Surfing For Skepticsby
Margaret C. Douma
Do you ever watch those ads for psychic hotlines? You know, where someone says something like "She said I was raised by my grandmother". "And you were raised by your grandmother?" asks the excited interviewer. "Yes!" says our guy. This exchange keeps me asking one question: Why does he need a psychic to tell him he was raised by his grandmother, since he already knows that?
I know what you are going to say. The psychic has to offer apparently privileged information in order to establish trust. It makes the subsequent reading more convincing. My problem is that I know a bit about cold reading - the technique that people who claim to be psychics use to extract information from their clients. Since I know how it can be simulated, I want to see unambiguous proof of psychic activity that can't be duplicated by someone using other means. I want to see evidence that is more than anecdotal. I want to see these claims tested in well designed experiments. I can't just take someone's word for it. I am a skeptic.
I am also skeptical about crop circles, alien abductions, Nostradamus, and psychic surgery. I haven't believed in a six day creation in a very long time. But it is tough to be a skeptic these days. Television is full of UFO and alien abduction stories in which no one seems to ask skeptical questions. Psychic hotlines must be making money or they wouldn't be in business. Book stores still have plenty of copies of the prophecies of Nostradamus, and there seem to be more astrology books than ever. And the Internet! Don't get me started.
What is a skeptic to do? Well, check out these sites; it is not a full and complete list, but most of these pages include links to even more sites. Some of them may include links to both sides of a particular debate (some won't). You may not agree with everything you find there, but the goal here is to start thinking about critical thinking. Why do you believe what you believe?
The InterNet Skeptic's Resource Page asks and answers the question, What is a skeptic? It also has skeptical links, and Quick Jumps to Specific Phenomena.
For another look at specific phenomena try The Skeptic's Dictionary which has entries from abracadabra to zombis.
Another good place to start is the sci.skeptic FAQ. This is the FAQ for the sci.skeptic newsgroup, which you might also want to try if you are so inclined. The FAQ answers questions about skepticism in general, the scientific method, UFO's (including the ever popular crop circles), psychic phenomenon, faith and alternative healing, creation vs. evolution, conspiracies and theories about AIDS.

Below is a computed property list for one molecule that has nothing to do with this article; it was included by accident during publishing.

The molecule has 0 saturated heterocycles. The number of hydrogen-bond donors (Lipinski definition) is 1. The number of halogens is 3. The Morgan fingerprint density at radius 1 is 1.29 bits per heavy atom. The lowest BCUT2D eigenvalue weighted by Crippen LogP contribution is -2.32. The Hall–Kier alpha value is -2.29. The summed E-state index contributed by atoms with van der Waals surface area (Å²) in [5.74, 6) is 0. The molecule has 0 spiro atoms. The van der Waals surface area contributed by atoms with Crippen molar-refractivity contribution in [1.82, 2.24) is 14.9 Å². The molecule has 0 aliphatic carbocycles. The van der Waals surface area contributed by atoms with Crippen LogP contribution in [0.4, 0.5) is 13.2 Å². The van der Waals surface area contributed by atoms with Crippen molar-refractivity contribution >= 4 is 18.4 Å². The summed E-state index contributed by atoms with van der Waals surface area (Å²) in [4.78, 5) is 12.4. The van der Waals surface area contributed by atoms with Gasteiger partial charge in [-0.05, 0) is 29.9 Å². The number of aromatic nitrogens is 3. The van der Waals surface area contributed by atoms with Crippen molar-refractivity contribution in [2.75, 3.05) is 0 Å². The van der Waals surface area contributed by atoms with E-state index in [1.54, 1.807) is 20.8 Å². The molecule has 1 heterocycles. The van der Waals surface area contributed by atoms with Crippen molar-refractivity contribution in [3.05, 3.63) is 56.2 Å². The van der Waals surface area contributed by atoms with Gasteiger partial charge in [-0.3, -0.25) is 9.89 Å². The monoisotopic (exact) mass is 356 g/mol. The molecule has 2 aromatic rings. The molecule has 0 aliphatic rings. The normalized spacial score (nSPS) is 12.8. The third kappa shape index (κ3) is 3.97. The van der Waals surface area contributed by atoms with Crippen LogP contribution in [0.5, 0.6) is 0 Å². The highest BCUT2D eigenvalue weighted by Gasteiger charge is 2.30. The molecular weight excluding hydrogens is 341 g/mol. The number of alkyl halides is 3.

This FAQ is a page on Bill Latura's Left Hemisphere site. There is a long page of links, broken down by subject, for your convenience. Well worth browsing.
The James Randi Educational Foundation website gives you access to some skeptical links, and James Randi opinion pieces. You can also read about his standing $1 million paranormal challenge. Randi is a magician, escape artist and a real annoyance to charlatans.
The Committee for the Scientific Investigation of Claims of the Paranormal runs a few articles from its publication, Skeptical Inquirer, but I find its news section to be of particular interest. This past summer there was another flurry of interest in the Shroud of Turin, with claims being made about pollen found on the Shroud. Did you know that the person who took the samples (years ago) was the same man who proclaimed the Hitler Diaries to be authentic? I read the first story in the newspaper, I certainly didn't see the second.
Another skeptical organization is the Skeptics Society. The site includes an index of their publication Skeptic Magazine, and a compendium of skeptical sites.
Do you remember that Alien Autopsy that aired on Fox a few years back? It still crops up now and then, and apparently Fox has now run a show that exposes it as a fake. (I think getting two stories out of the same footage is very clever, don't you?) In case you missed the expose, The Truly Dangerous Co. has a great site. Their Alien Autopsy pages outline in detail why it looks like a fake, and how a competent special effects team can make one. It is lots of fun, but their comparison of the alien autopsy to a real autopsy may not be for everyone (although I can't say that it bothered me much).
If you are concerned about dubious psuedoscientific medical treatments, you'll probably be interested in Quackwatch.
There are more Canadian sites too.
Why do I care about any of this? I think truth matters. I think some people are being taken advantage of. I think some people are endangering their lives. It also worries me when people appear to give up critical thinking; as a society, and as inhabitants of one planet, we face some serious problems. It seems to me that a well-informed public, capable of rational, analytical thought is necessary if we are to solve them.
In the area where I live, road signs abound with the simple message "Bridge deck freezes before road". It amuses me in July, and I also enjoy that hard kernel of fact. That pithy statement summarizes the consequences of some well documented science.
There is one message in particular I'd like to see stressed as often as the
Department of Highways admonishes me to use caution on bridges in cold weather.
How about this:
Extraordinary claims require extraordinary proof.
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